… the artist’s nature, that wild nature to which so many powers are entrusted, and which all too often abuses them, leading cold reason, the bourgeois public, and even some connoisseurs down a myriad barren paths, precisely where the capricious white-winged sprite discovers castles, epics, works of art!  A nature sometimes mocking, sometimes kind, at once fertile and desolate! 

Honore Balzac in The Unknown Masterpiece

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Q: What is your favorite thing about creating on sandpaper? (Cassandra Alvarado Oliphant via Instagram)

Ready to start

Ready to start

A:  Undoubtedly, I could not make my work without UART sandpaper since my entire pastel technique evolved around it.   I use 400 and 500 grit.  My favorite thing about it is its ‘tooth’ (i.e. texture or roughness). 

Over the many months I spend creating a painting, I build layer upon layer of soft pastel.  Because this paper is relatively “toothy,” it accepts all of the pastel the painting needs.  And as many people know, I own and use thousands of soft pastels!  

Many layers of soft pastel and several months of studio time go into creating each painting.  My self-invented technique is analogous to the glazing techniques used by the Old Masters, who slowly built up layers of thin oil paint to achieve a high degree of finish.  Colors were not only mixed physically, but optically.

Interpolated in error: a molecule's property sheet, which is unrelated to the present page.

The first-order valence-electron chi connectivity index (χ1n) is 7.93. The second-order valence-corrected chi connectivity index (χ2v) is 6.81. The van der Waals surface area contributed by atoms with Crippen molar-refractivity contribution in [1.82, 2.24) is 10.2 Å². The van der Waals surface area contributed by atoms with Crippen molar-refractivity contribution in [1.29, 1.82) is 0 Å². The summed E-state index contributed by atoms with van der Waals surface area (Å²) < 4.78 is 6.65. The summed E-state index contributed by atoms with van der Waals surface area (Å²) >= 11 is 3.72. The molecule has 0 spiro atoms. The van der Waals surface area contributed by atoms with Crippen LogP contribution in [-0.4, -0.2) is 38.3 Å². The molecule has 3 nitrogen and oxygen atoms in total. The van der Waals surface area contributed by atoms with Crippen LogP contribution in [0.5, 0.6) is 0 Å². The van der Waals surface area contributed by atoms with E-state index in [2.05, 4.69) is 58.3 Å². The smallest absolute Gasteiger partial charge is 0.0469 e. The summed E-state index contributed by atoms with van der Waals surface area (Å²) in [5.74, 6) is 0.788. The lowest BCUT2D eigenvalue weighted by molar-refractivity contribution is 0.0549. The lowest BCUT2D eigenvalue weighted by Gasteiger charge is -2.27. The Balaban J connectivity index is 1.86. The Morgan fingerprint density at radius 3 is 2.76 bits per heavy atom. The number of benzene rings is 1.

Similarly, I gradually build up layers of soft pastel, as many as thirty, to create a pastel painting.  After applying a color, I blend it with my fingers and push it into the sandpaper’s tooth.  It mixes with the color beneath to create a new color, continually adding richness, saturation, and intensity to the piece.  By the time a pastel painting is finished, the colors are bold, vibrant, and exciting.

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Pearls from artists* # 387

Barbara at work on “Schemer,” Soft Pastel on Sandpaper, 26” x 20”

Barbara at work on “Schemer,” Soft Pastel on Sandpaper, 26” x 20”

* an ongoing series of quotations – mostly from artists, to artists – that offers wisdom, inspiration, and advice for the sometimes lonely road we are on.

You know, you don’t go into the studio and say, “Oh, here I am this marvelous heroine, this wonderful woman doing my marvelous painting so all these marvelous women artists can come after me and do their marvelous painting.”  There you are alone in this huge space and you are not conscious of the fact that you have breasts and a vagina.  You are inside yourself, looking at a damned piece of rag on the wall that you are supposed to make a world out of.  That is all you are conscious of.  I simply cannot believe that a man feels differently… Inside yourself, you are looking at this terrifying unknown and trying to feel, to pull everything you can out of all your experience, to make something.  I think a woman or a man creating feels very much the same way.  I bring my experience, which is different from a man’s, yes, and I put it where I can.  But once that is done, I don’t know if it is a woman’s experience I’m looking at.